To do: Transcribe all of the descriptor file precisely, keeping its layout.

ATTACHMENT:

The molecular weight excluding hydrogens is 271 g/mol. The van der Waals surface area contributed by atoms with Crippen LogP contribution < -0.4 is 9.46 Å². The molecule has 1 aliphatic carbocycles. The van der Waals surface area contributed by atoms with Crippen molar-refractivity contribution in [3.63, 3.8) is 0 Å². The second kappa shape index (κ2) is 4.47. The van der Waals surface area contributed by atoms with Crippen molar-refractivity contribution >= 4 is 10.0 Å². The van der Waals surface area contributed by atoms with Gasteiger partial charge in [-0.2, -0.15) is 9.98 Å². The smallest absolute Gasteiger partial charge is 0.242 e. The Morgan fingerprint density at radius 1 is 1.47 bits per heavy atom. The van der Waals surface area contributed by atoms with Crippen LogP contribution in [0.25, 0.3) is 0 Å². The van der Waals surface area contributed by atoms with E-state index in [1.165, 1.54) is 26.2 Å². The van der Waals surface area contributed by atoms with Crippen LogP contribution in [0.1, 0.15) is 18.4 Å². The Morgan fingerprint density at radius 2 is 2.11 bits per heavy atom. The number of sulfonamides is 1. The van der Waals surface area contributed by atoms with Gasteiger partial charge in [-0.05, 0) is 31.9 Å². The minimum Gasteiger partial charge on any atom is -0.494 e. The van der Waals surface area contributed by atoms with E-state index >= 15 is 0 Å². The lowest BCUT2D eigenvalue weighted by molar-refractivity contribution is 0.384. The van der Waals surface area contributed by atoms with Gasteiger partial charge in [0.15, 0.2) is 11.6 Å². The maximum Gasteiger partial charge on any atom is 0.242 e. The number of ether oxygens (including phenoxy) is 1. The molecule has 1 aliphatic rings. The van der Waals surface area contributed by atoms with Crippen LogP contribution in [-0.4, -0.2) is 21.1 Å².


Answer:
The molecular weight excluding hydrogens is 271 g/mol. The van der Waals surface area contributed by atoms with Crippen LogP contribution < -0.4 is 9.46 Å². The molecule has 1 aliphatic carbocycles. The van der Waals surface area contributed by atoms with Crippen molar-refractivity contribution in [3.63, 3.8) is 0 Å². The second kappa shape index (κ2) is 4.47. The van der Waals surface area contributed by atoms with Crippen molar-refractivity contribution >= 4 is 10.0 Å². The van der Waals surface area contributed by atoms with Gasteiger partial charge in [-0.2, -0.15) is 9.98 Å². The smallest absolute Gasteiger partial charge is 0.242 e. The Morgan fingerprint density at radius 1 is 1.47 bits per heavy atom. The van der Waals surface area contributed by atoms with Crippen LogP contribution in [0.25, 0.3) is 0 Å². The van der Waals surface area contributed by atoms with E-state index in [1.165, 1.54) is 26.2 Å². The van der Waals surface area contributed by atoms with Crippen LogP contribution in [0.1, 0.15) is 18.4 Å². The Morgan fingerprint density at radius 2 is 2.11 bits per heavy atom. The number of sulfonamides is 1. The van der Waals surface area contributed by atoms with Gasteiger partial charge in [-0.05, 0) is 31.9 Å². The minimum Gasteiger partial charge on any atom is -0.494 e. The van der Waals surface area contributed by atoms with E-state index >= 15 is 0 Å². The lowest BCUT2D eigenvalue weighted by molar-refractivity contribution is 0.384. The van der Waals surface area contributed by atoms with Gasteiger partial charge in [0.15, 0.2) is 11.6 Å². The maximum Gasteiger partial charge on any atom is 0.242 e. The number of ether oxygens (including phenoxy) is 1. The molecule has 1 aliphatic rings. The van der Waals surface area contributed by atoms with Crippen LogP contribution in [-0.4, -0.2) is 21.1 Å².